Consider how this makes or would make you feel?

And, how did/would you feel during those few weeks? Worried about your colleague and your own job? more than putting the customer at the fore of your mind?

This is just one example and hopefully a rare one.

Other examples of ways to see the strain on employees, is the level of unpaid overtime or working many hours to “get the job done”. I have been guilty of this and at times still am. This should not be an expected state each day or week and should be the exception.

What do employees want?

A lot of organisations I have asked, have an annual employee engagement survey to understand how engaged their workforce is. Is this enough? and how can you truly understand how engaged your people are if you ask them once a year. Some organisations even measure managers on completion rates of these surveys. Are you really getting the truth from your people? I would say not and suggest:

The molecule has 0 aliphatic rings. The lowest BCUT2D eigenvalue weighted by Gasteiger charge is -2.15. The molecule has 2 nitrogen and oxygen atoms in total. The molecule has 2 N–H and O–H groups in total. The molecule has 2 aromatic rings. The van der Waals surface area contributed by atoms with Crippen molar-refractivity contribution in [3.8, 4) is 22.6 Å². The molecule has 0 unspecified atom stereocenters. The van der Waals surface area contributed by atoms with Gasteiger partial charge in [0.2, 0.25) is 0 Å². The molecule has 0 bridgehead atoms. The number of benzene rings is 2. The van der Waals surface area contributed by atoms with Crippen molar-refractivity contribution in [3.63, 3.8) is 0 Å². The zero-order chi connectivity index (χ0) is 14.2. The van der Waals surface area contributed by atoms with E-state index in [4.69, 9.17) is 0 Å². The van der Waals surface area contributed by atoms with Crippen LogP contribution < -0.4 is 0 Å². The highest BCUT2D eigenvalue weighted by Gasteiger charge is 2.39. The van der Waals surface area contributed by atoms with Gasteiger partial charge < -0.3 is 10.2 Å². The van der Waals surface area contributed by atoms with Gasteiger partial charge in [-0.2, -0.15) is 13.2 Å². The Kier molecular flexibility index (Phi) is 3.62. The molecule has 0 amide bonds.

Ask often and ensure a safe environment is provided for the feedback

Reward and recognition features high in most “wants” from employees when asked. This does not have to always be monetary and in some instances a ‘thank you’ is enough. When was the last time you said it to each member of your team?

You may think that some don’t deserve it. If not, why do they not? Is there anything about the environment they work in that is driving their behaviour?

Richard Branson Employee Engagement

The parallel between Employee Engagement and Customer Experience Strategies